Eagles logo and bingo card on graveyard tombstone

Annunciation Cemetery in Shenandoah, Pa.
August 11, 2017

Tombstone Blues - I had time to kill last Tuesday morning in Annunciation Cemetery in Shenandoah Heights, Pa., as Susan and I waited for the priest to show up and say prayers before we buried the urn of her late mother Helen. I walked around with much respect and interest in personal history and snapped photos of gravestones, all of which tell a story. Joe Selbi, 1932-2002, was just 70 when he died. A Philadelphia Eagles logo is on the upper right on his tombstone, and a bingo card is on the left. Bingo is almost a Catholic sacrament. My friend from running, Paul Montini, a Philly Catholic boy who went to Father Judge in Northeast Philadelphia, thinks the numbers on the card are not an accident but reflect the greatest Eagles of all time as of 2002. Directly sideways a few steps from the Eagles logo is the grave of "Young Larry" O'Rourke, my wife's cousin who worked for the Allentown Morning Call and died at age 46 from ALS. One word is written on Larry's stone under his name: "Sportswriter." Larry covered the Eagles, and Andy Reid was his friend. This all happened to me in the middle of a graveyard in the middle of nowhere.

Willie Geist - A year ago, I was the emcee of Punkin Chunkin out at Hudson Fields and was interviewed by Bill Geist of CBS News. Bill, an affable and nice guy with red hair, was the one who got all the offbeat assignments. His son is Willie Geist, 42 years old, described as a TV personality, journalist and humorist. Willie is a regular on "Morning Joe," he is measured and laid-back and smart, and I know if you like Trump you hate “Morning Joe,” but that’s not what this is about. I read that Willie attended Ridgewood High School in New Jersey and was captain of the football and basketball teams.

He went to Vanderbilt  and was editor of the student newspaper. Geist is also the great-grandson of Herbie Lewis, who captained the Detroit Red Wings to two Stanley Cups. Sports is all about connecting the dots. Bill Geist, roughly my age, was a combat photographer during the Vietnam War and was awarded a Bronze Star.

Losing friends - I recently made an online joke after the Senate Republicans couldn’t capture John McCain’s vote on healthcare, basically asking if Trump still liked heroes who weren’t captured. A friend of mine since high school suggested I stick to what I know, which I assume is sports, and stop acting like I’m Jared Kushner or The Mooch. Man, seriously, it is a tough climate, I don’t know how social studies teachers negotiate a world with so many sensitive souls.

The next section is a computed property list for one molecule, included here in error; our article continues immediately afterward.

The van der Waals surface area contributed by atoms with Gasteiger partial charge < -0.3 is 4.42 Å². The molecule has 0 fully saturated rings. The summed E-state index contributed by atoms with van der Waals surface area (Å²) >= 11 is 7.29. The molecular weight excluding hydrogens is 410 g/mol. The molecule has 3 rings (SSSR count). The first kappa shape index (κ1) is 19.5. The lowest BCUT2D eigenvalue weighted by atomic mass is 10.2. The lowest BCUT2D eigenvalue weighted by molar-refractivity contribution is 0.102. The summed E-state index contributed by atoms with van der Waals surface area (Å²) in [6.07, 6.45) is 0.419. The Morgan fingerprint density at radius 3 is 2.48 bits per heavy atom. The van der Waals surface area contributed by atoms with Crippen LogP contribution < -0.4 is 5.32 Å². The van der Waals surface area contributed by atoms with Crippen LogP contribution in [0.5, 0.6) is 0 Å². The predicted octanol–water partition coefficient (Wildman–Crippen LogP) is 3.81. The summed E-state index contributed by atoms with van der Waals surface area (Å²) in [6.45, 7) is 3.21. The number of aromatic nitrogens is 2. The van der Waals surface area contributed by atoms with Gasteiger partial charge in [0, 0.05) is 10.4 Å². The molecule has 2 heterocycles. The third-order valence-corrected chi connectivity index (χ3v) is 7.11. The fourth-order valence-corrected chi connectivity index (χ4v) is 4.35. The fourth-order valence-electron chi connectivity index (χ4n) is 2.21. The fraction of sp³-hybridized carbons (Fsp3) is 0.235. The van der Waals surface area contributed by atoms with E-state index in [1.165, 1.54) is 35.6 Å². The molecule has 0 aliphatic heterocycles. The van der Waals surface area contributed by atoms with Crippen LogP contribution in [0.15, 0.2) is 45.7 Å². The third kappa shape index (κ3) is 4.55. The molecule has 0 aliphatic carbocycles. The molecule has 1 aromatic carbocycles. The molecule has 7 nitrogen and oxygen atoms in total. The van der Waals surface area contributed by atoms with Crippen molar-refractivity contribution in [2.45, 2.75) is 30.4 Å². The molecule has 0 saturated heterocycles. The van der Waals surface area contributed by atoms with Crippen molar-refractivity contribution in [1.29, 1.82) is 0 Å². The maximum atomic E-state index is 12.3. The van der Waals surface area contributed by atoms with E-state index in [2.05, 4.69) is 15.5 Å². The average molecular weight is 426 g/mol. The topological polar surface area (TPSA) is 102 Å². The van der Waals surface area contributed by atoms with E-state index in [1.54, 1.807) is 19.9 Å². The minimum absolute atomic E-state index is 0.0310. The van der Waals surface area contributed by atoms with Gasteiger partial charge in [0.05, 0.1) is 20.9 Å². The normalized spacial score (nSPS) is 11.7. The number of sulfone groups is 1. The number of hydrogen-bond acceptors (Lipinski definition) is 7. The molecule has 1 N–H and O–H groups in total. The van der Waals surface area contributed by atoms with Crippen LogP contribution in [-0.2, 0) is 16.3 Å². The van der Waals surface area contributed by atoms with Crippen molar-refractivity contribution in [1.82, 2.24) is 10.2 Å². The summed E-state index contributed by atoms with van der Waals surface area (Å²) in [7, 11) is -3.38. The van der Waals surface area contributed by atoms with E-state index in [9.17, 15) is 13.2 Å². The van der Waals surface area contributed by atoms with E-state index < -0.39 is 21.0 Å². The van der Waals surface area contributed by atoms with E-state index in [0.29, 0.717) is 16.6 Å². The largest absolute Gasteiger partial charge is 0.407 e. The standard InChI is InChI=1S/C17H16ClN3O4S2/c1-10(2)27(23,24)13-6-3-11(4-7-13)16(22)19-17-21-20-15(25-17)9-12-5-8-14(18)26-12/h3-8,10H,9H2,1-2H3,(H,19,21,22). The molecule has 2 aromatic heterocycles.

Maybe they just talk about sports figures like Colin Kaepernick, an issue worthy of discussion in the classroom, but I’m not finding much dialogue on Kaepernick, just a lot of hard feelings by people who disagree.

Snippets - The saga of my blue chair took on an abandonment theme last Wednesday after I left my chair at Pop Warner practice while on assignment, but when I returned the following Tuesday, it was inside the concession stand.

I have left all kinds of things behind in my sports career and every time, from jackets to digital recorders to expensive cameras, someone picks it up and holds it for me. Sports people are pretty nice. Zach Dale was a stud football player last season at Cape, 6-feet-1, 210 pounds, he can catch it and play linebacker inside. He wore No. 10, and the lefty can keep his number if the trial to play him at quarterback is successful.

Zach is one of those instinctive players who understands pace by position. This should be interesting. Practice begins Tuesday, Aug. 15. Aaron Burton, son of the late Anthony Burton and Ella Floyd Burton, was second-team all-state in basketball at Concord in 2011 and a medalist in the state golf tournament.

Aaron golfed his four years at Adelphi University. Aaron was a collegiate All-Conference in golf and an academic all-conference selection. He made his professional debut in the Delaware Open at Bear Trap Dunes Golf course in Ocean View on Monday.

His cousin Aarin Burton served as his caddy. After a dismal Monday of heavy rain, Aaron fought his way back but missed the cut by one stroke. Aaron, with a degree in accounting from Adelphi, is the golf pro at the Baltimore Country Club. Go on now, git!